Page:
Wearable Payments to support Biometric Authentication 

It is early days for wearables; the market is too fragmented and there are too few devices currently being used by consumers. This will change and as more and more apps are developed to support the delivery of financial services to bands and smart watches then the need to validate identity and to protect commerce will become critical. For wearables, it is important to pick a biometric modality that suits the device and the application so expect to see technology such as heart-rate (ECG), behavioral and vascular being integrated into the next generation of wearable devices. Biometrics that can be captured when a device is close to the skin of its wearer. Brainwave for Glass perhaps?

Financial-Grade multi-modal biometric authentication to become de-facto for mobile banking apps

The final trend that I am pulling out of these reports is part of a movement to increase security of mobile-based biometric solutions without adversely effecting convenience and ensuring that financial services providers maintain ownership of identity. The industry needs to ensure that the biometric technology is hard to spoof, that the protocols cannot be compromised and that the vulnerabilities seen in existing 2FA solutions (including replay and man-in-the-middle attacks) are not introduced. And at the same time being easy to use, scalable and fit into existing identity lifecycle management tools (can I revoke a credential?). The use of more than one biometric modality, face and voice for instance, in a banking app can increase security and also provide choice for consumers. A service provider can also match the right biometric modality to the context of the login or transaction attempt; fingerprint may open the app but a challenge using another modality may be needed to send a payment to a new beneficiary.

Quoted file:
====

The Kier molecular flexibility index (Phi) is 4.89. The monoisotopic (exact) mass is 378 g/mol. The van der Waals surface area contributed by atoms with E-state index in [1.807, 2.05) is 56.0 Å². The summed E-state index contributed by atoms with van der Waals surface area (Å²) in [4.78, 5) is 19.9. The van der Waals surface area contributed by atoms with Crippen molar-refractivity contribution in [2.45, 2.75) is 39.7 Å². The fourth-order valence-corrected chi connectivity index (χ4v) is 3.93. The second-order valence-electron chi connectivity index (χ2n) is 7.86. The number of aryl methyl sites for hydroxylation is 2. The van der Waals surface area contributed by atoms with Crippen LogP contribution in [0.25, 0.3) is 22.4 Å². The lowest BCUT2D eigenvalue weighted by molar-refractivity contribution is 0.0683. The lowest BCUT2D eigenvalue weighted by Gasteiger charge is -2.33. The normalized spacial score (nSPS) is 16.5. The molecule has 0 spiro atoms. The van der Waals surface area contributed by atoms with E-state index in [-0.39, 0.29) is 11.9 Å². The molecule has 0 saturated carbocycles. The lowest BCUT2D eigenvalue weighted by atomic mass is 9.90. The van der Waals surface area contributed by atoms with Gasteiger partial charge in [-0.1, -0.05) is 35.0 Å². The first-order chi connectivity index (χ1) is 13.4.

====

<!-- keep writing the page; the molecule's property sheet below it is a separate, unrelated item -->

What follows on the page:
To conclude; both established financial services organisations, challenger banks and the emerging FinTech providers now understand the importance of choosing the most appropriate user authentication and transaction verification technology that can work across all finance channels and can meet the needs of convenience and security. Biometrics certainly ticks the boxes for convenience with millions of customers around the world paying for products and accessing mobile banking with the touch of the finger or by taking a selfie. A number of biometric platforms are also being introduced that also tick security, regulatory and privacy boxes including IEEE's Biometric Open Protocol Standard (BOPS). 

What is exceptional about this market is the sheer scale of deployment that has already taken place and the enormous potential that is yet to come. From millions of Brazilians daily withdrawing cash from biometrically-enabled ATMs, to mobile banking customers accessing their accounts with the touch of a finger or by taking an image of their face, the use of biometrics for financial services is improving security, reducing financial fraud and removing the need for cumbersome authentication solutions that are not fit for purpose in today's hyper-connected world.

This article was originally published on Alan Goode's Blog. Republished with permission. 

Related articles

Goode Intelligence reveals biometrics trends in financial services
03/02/16
Goode Intelligence launches biometrics insight service
03/11/15
UK customers get banking at their fingerprints
18/02/15